The U.S. National Institute of Standards and Technology (NIST) found that face masks caused error rates from 5% to 50% among the 89 best commercial facial recognition algorithms.
NIST is part of the Commerce Department. The study was done in collaboration with a number of federal agencies including the Department of Homeland Security, Customs and Border Protection, and Office of Biometric Identity Management, a division of Homeland Security.
Facial recognition technology—particularly its use by police and the government— has face renewed scrutiny in the wake of protests against police brutality and racism after the police killing of George Floyd.
The study comes after the Department of Homeland Security raised concerns about the “potential impacts that widespread use of protective masks could have on security operations that incorporate face recognition systems,” in May, according to the Intercept.
“With the arrival of the pandemic, we need to understand how face recognition technology deals with masked faces,” Mei Ngan, a NIST computer scientist and an author of the report, said in a statement. “We have begun by focusing on how an algorithm developed before the pandemic might be affected by subjects wearing face masks.”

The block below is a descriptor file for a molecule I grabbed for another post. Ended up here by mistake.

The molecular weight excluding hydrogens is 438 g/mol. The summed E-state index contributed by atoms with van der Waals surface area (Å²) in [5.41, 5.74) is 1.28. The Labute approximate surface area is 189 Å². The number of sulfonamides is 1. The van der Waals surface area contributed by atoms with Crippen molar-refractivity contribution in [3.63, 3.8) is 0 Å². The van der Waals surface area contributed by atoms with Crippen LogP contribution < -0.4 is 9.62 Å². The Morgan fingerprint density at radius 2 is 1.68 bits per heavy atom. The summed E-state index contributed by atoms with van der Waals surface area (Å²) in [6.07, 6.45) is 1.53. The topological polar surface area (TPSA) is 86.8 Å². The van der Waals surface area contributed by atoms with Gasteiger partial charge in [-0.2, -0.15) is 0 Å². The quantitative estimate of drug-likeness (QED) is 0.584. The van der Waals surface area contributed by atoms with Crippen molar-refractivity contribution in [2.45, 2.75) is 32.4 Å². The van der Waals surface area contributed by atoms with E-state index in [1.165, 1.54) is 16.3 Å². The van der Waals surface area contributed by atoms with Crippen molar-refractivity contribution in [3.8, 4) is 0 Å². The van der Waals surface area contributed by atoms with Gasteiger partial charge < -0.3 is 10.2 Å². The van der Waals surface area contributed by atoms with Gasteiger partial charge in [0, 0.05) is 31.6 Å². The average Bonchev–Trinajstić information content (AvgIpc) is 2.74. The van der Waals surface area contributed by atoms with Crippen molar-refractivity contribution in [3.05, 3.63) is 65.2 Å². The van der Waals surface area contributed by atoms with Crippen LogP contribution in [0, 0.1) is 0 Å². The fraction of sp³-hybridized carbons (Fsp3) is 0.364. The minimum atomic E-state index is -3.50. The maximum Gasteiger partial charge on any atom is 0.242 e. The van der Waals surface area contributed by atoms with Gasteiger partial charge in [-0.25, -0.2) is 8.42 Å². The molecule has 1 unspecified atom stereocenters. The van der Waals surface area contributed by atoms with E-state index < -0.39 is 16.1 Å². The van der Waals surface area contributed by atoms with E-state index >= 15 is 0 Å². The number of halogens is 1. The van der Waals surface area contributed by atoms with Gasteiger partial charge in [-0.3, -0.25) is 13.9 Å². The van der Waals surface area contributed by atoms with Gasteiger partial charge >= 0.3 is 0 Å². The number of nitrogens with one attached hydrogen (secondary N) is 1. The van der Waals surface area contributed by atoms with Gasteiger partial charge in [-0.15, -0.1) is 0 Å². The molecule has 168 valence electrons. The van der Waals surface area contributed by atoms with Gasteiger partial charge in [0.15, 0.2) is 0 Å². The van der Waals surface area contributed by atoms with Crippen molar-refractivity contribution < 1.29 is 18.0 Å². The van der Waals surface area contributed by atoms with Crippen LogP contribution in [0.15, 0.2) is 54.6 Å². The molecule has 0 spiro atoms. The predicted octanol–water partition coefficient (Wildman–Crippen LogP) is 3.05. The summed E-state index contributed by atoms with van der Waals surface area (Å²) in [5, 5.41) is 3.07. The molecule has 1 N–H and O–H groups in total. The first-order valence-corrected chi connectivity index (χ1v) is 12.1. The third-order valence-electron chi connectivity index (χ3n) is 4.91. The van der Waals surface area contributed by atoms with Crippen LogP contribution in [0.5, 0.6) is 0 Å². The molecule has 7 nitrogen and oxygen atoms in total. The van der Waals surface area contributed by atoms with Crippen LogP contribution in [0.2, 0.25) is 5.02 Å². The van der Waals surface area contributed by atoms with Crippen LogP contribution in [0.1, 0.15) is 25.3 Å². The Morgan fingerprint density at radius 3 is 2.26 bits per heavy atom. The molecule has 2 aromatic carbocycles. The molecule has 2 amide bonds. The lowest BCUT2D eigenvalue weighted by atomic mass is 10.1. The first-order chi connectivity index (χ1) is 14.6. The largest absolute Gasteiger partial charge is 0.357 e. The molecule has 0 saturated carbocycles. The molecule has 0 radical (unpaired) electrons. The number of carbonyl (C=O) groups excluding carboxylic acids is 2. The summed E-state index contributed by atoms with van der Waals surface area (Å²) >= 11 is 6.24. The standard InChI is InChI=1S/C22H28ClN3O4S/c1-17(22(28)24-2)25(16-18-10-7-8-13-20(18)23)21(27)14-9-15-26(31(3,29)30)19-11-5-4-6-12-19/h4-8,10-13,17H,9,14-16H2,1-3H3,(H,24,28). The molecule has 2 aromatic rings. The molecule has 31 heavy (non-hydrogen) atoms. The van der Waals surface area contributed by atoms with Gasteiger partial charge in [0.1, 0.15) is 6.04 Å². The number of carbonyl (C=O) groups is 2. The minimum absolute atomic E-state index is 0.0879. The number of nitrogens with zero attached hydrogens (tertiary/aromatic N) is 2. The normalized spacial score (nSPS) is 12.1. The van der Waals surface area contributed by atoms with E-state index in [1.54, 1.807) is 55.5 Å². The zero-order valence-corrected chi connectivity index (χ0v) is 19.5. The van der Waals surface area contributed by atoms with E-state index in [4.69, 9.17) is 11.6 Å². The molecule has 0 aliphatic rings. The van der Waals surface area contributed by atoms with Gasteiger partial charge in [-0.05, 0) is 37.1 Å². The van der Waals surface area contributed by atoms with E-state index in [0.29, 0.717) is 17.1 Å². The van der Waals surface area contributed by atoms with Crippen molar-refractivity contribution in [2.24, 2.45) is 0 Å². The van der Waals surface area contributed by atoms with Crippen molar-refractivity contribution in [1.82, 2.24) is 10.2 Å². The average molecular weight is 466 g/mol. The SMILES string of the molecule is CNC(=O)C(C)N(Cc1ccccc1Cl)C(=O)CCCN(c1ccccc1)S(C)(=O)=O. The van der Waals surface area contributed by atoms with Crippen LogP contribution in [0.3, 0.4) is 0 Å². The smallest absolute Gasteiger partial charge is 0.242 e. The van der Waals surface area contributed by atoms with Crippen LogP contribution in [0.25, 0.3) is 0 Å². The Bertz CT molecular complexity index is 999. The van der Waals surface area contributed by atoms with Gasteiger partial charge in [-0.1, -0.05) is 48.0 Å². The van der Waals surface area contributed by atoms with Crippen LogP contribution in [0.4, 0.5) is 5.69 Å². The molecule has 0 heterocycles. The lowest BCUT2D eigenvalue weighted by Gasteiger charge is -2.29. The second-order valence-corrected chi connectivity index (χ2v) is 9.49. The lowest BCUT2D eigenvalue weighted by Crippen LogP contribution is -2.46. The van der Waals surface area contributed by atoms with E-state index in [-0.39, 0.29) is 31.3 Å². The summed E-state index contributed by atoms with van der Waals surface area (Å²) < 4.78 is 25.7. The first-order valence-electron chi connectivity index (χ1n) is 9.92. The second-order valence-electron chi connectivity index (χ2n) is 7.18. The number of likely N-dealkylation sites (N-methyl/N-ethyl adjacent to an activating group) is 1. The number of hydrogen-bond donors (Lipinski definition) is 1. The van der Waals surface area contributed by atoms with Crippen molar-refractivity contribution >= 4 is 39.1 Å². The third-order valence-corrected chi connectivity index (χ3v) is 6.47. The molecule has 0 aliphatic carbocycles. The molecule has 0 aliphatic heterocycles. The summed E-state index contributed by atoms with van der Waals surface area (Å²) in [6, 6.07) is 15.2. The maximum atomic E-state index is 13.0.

The study looked at how the facial recognition algorithms performed with “one-to-one” matching, or when a photo is compared to a different photo of the same person.
However, the research team drew on nine different variations of digitally applied masks on original photos and tested the accuracy. The variations were of different shapes, colors, and how much of a person’s nose was covered.
The study found that “algorithm accuracy with masked faces declined substantially across the board” during the study, including the “most accurate algorithms,” where error rates spiked from 0.3% to 5%.
NIST also found that if more of a person’s nose was covered, the algorithm’s accuracy dropped, and that error rates were generally lower with round masks. False negatives, where the algorithm fails to match photos of the same people increased. However, false positives, where it incorrectly matches two different people, stayed mostly the same, according to the study.
Ngan noted that the algorithms tested were not designed with masks in mind and that the study was using digitally drawn masks, not real ones.